Feeds

Verizon to blanket US with 4G LTE this year

AT&T: 'Big effing deal'

HP ProLiant Gen8: Integrated lifecycle automation

Verizon has announced that it will roll out 4G LTE coverage for 110 million Americans later this year. And AT&T is not impressed.

"With our initial 4G LTE launch, we will immediately reach more than one-third of all Americans where they live, right from the start," said Verizon president and CEO Lowell McAdam in a prepared statement, adding: "And, we will quickly introduce 4G LTE throughout the Verizon coverage area."

Verizon Wireless 4G LTE 2010 Launch Markets

Verizon's 4G LTE launch map but don't get too excited: red is 3G coverage
Click to enlarge, or click here for a full-sized map

Coverage will be offered in 38 US cities, including New York, San Francisco, Boston, Chicago, Los Angeles, and Silicon Valley's San José.

In addition, 62 US airports will receive the service, "giving road warriors added coverage when they travel," said McAdam. The airports served will be all the usual suspects, including Bob Hope, Louis Armstrong, John Wayne, George Bush, and Ronald Reagan.

AT&T, however, pooh-poohed the news of Verizon's speedy LTE deployment, telling PC Magazine that Verizon was forced to make its announcement and hurry its launch because Big Red's service will be slower than Big Phone's.

"We don't have the technical limitations of the CDMA network, so our path to LTE isn't 'delayed,'" an AT&T spokesman told PC Mag.

Still, being first is A Good Thing™ — early adopters are powerful word-of-mouth salesfolks.

During the Verizon CEO's keynote presentation at the CTIA trade show in San Francisco, he enthused about the promise of LTE: "I can tell you that there's a lot more to LTE than the convention wisdom would lead you to believe," McAdam said.

"There's a tendency to think that LTE is just about speed," he said, "but that misses half of the equation. Speed goes up dramatically — by a factor of 10 over our 3G networks — but equally important is that latency drops by more than half."

McAdam noted that gamers are "probably salivating" about improvements in wireless latency, but added that more-serious applications will benefit, as well. As example, he cited mobile commerce, remote medical consultation, emergency services, crime-scene dispatch, and — in a bit of a darker realm — remote survelliance.

McAdam, however, gave neither the exact date that Verizon will flip the switch nor any information on plans or pricing. And although he promised that Big Red will unveil 4G devices from major OEMs at January's Consumer Electronics Show in Las Vegas — tablets, smartphones, and more — he brought no hardware to wave at his keynote crowd.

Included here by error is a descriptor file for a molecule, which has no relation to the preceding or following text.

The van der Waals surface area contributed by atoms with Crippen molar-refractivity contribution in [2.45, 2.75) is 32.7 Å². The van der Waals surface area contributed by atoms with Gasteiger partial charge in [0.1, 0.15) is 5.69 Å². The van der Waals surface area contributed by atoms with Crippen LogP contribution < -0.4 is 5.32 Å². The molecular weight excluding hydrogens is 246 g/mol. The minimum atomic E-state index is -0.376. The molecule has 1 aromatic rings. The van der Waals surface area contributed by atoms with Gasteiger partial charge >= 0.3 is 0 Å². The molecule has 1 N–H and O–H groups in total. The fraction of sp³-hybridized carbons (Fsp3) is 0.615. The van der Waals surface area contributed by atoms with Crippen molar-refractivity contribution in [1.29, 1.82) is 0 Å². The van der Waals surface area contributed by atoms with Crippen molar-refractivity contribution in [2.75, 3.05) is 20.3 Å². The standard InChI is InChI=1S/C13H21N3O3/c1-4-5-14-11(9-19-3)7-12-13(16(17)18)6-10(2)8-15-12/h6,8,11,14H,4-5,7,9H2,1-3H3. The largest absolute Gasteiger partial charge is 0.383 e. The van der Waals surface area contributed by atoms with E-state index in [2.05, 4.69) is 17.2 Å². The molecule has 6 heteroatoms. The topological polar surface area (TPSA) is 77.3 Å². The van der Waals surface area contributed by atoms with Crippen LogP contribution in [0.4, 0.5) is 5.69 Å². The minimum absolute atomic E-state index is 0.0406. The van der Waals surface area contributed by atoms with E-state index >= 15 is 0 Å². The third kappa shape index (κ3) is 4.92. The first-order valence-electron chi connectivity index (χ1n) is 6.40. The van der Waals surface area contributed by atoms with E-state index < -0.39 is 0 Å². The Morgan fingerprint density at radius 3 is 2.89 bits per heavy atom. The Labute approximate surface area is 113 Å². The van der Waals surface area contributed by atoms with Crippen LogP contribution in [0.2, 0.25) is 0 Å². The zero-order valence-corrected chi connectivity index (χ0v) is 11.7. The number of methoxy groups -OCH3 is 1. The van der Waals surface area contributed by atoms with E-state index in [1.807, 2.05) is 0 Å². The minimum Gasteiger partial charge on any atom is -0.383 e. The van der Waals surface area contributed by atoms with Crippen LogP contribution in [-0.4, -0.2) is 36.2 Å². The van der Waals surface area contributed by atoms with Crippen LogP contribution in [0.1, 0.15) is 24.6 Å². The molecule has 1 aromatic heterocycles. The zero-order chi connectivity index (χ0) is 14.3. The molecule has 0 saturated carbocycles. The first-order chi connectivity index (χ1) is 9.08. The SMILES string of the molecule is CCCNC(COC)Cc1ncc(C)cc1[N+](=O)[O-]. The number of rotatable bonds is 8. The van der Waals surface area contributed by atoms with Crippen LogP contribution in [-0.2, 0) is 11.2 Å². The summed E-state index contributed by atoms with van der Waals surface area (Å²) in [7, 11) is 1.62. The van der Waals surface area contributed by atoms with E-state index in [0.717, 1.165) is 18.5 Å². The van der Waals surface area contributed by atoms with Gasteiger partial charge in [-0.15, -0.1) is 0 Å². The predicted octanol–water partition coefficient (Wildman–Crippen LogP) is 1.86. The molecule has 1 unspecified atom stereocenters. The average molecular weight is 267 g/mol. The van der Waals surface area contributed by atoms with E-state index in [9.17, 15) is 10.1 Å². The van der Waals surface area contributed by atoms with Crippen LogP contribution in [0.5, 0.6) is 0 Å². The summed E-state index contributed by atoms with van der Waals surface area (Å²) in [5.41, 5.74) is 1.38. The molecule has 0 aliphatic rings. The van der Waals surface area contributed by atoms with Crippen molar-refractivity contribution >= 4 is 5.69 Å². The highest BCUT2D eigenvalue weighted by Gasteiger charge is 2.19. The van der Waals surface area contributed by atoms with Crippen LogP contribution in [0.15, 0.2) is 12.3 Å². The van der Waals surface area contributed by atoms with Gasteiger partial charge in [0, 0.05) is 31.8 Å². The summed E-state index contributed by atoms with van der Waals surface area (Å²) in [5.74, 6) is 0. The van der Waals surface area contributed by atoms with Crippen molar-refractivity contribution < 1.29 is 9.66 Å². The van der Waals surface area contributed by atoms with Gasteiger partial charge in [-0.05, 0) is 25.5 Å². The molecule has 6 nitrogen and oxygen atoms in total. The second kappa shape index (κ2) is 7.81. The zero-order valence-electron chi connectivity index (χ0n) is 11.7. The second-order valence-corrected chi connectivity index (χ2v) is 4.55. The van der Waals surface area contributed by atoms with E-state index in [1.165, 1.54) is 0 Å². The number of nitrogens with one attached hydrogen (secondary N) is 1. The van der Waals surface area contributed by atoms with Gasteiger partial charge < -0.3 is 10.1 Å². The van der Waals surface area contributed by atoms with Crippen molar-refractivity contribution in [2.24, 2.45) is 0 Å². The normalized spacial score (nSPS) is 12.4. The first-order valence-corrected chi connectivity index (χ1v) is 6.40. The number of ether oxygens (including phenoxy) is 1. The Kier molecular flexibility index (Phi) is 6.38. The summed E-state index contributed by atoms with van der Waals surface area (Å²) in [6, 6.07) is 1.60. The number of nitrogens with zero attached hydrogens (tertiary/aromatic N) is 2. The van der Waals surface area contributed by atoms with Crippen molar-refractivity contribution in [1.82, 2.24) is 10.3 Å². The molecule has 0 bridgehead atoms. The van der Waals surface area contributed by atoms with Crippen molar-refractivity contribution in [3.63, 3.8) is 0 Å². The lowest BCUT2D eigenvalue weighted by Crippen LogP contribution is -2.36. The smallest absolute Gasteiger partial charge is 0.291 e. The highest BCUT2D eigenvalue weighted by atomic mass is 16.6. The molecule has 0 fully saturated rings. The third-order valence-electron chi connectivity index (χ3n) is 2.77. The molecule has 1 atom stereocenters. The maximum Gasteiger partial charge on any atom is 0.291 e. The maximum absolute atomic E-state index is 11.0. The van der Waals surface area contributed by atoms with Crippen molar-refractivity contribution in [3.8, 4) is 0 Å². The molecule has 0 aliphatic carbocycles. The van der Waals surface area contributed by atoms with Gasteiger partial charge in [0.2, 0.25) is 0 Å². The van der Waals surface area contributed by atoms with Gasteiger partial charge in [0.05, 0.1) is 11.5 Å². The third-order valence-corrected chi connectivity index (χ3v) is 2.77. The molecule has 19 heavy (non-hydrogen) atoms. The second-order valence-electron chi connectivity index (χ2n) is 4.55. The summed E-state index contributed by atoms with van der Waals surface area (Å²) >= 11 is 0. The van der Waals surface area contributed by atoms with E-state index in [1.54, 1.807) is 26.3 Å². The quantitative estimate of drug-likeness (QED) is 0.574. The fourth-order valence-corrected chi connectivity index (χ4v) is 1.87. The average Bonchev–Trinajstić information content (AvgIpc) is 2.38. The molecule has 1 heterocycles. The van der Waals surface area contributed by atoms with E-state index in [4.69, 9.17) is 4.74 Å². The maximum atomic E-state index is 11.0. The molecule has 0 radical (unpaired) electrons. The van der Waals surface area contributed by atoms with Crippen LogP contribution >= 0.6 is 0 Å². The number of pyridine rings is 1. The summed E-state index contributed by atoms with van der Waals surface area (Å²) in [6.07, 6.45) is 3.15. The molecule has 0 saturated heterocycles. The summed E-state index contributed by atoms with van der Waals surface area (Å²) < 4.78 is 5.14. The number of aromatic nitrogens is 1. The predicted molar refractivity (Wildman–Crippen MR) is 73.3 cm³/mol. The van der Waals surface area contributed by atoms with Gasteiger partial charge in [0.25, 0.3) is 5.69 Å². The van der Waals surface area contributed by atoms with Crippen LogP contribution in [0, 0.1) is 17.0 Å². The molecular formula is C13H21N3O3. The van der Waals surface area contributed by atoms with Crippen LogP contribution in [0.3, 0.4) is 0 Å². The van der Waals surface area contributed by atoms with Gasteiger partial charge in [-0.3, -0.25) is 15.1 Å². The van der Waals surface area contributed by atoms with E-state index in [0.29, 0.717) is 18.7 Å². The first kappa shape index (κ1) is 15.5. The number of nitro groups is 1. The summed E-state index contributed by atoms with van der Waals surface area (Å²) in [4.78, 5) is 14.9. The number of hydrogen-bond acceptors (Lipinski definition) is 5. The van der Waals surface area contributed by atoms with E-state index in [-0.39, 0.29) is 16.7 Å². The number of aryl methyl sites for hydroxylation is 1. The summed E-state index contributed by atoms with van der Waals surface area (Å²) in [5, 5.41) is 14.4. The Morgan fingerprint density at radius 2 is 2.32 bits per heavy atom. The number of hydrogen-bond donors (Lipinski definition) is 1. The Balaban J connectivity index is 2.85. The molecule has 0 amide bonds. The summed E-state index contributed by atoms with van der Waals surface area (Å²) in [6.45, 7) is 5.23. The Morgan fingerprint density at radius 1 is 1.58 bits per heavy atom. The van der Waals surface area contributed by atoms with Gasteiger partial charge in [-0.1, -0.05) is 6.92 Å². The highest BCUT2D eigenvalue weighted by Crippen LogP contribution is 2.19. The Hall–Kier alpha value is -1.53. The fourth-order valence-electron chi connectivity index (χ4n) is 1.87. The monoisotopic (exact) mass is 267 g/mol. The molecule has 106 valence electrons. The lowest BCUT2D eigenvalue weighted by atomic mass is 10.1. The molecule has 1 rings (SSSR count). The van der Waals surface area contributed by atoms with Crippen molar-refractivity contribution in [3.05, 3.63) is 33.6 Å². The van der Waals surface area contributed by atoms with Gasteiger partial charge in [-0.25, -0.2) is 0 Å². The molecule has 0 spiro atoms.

More information on Verizon's 4G plans can be found at the company's LTE Information Center, and a full list of the metropolitan areas and airports where LTE will be launched this year is available here (scroll down). ®

The Power of One Infographic

More from The Register

next story
Google Nest, ARM, Samsung pull out Thread to strangle ZigBee
But there's a flaw in Google's IP-based IoT system
Orange spent weekend spamming customers with TXTs
Zero, not infinity, is the Magic Number customers want
Want to beat Verizon's slow Netflix? Get a VPN
Exec finds stream speed climbs when smuggled out
US freemium mobile network eyes up Europe
FreedomPop touts 'free' calls, texts and data
'Two-speed internet' storm turns FCC.gov into zero-speed website
Deadline for comments on net neutrality shake-up extended to Friday
GoTenna: How does this 'magic' work?
An ideal product if you believe the Earth is flat
NBN Co execs: No FTTN product until 2015
Faster? Not yet. Cheaper? No data
prev story

Whitepapers

Top three mobile application threats
Prevent sensitive data leakage over insecure channels or stolen mobile devices.
The Essential Guide to IT Transformation
ServiceNow discusses three IT transformations that can help CIO's automate IT services to transform IT and the enterprise.
Mobile application security vulnerability report
The alarming realities regarding the sheer number of applications vulnerable to attack, and the most common and easily addressable vulnerability errors.
How modern custom applications can spur business growth
Learn how to create, deploy and manage custom applications without consuming or expanding the need for scarce, expensive IT resources.
Consolidation: the foundation for IT and business transformation
In this whitepaper learn how effective consolidation of IT and business resources can enable multiple, meaningful business benefits.